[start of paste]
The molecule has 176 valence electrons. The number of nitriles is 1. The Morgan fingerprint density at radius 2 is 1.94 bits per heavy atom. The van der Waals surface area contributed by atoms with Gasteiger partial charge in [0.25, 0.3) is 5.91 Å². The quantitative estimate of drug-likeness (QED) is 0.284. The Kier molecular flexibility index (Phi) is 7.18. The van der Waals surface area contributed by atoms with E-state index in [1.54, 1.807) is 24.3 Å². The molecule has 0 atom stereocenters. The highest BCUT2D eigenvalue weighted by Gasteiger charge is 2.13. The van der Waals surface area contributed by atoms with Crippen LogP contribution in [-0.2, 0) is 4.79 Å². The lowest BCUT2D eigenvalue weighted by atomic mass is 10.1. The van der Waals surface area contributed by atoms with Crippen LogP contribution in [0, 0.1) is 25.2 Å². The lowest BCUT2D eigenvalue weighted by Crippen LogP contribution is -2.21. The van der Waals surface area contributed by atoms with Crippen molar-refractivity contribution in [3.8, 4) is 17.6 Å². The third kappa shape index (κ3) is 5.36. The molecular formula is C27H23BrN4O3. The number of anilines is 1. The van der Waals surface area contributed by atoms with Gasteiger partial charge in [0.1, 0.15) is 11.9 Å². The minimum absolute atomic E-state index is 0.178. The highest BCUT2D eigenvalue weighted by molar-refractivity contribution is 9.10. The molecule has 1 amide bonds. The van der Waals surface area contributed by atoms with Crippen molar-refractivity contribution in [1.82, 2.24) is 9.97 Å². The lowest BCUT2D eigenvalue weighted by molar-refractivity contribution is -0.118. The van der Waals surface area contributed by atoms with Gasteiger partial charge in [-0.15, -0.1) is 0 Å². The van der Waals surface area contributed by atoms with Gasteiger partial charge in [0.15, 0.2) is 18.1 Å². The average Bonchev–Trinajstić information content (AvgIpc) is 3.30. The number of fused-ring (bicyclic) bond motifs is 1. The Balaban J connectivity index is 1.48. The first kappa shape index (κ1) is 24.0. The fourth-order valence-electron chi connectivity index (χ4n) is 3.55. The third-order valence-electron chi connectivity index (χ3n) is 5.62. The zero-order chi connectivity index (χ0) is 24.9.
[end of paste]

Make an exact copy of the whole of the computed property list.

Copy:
The molecule has 176 valence electrons. The number of nitriles is 1. The Morgan fingerprint density at radius 2 is 1.94 bits per heavy atom. The van der Waals surface area contributed by atoms with Gasteiger partial charge in [0.25, 0.3) is 5.91 Å². The quantitative estimate of drug-likeness (QED) is 0.284. The Kier molecular flexibility index (Phi) is 7.18. The van der Waals surface area contributed by atoms with E-state index in [1.54, 1.807) is 24.3 Å². The molecule has 0 atom stereocenters. The highest BCUT2D eigenvalue weighted by Gasteiger charge is 2.13. The van der Waals surface area contributed by atoms with Crippen LogP contribution in [-0.2, 0) is 4.79 Å². The lowest BCUT2D eigenvalue weighted by atomic mass is 10.1. The van der Waals surface area contributed by atoms with Crippen LogP contribution in [0, 0.1) is 25.2 Å². The lowest BCUT2D eigenvalue weighted by Crippen LogP contribution is -2.21. The van der Waals surface area contributed by atoms with Crippen molar-refractivity contribution in [3.8, 4) is 17.6 Å². The third kappa shape index (κ3) is 5.36. The molecular formula is C27H23BrN4O3. The number of anilines is 1. The van der Waals surface area contributed by atoms with Gasteiger partial charge in [0.1, 0.15) is 11.9 Å². The minimum absolute atomic E-state index is 0.178. The highest BCUT2D eigenvalue weighted by molar-refractivity contribution is 9.10. The molecule has 1 amide bonds. The van der Waals surface area contributed by atoms with Crippen molar-refractivity contribution in [1.82, 2.24) is 9.97 Å². The lowest BCUT2D eigenvalue weighted by molar-refractivity contribution is -0.118. The van der Waals surface area contributed by atoms with Gasteiger partial charge in [-0.15, -0.1) is 0 Å². The van der Waals surface area contributed by atoms with Gasteiger partial charge in [0.15, 0.2) is 18.1 Å². The average Bonchev–Trinajstić information content (AvgIpc) is 3.30. The number of fused-ring (bicyclic) bond motifs is 1. The Balaban J connectivity index is 1.48. The first kappa shape index (κ1) is 24.0. The fourth-order valence-electron chi connectivity index (χ4n) is 3.55. The third-order valence-electron chi connectivity index (χ3n) is 5.62. The zero-order chi connectivity index (χ0) is 24.9.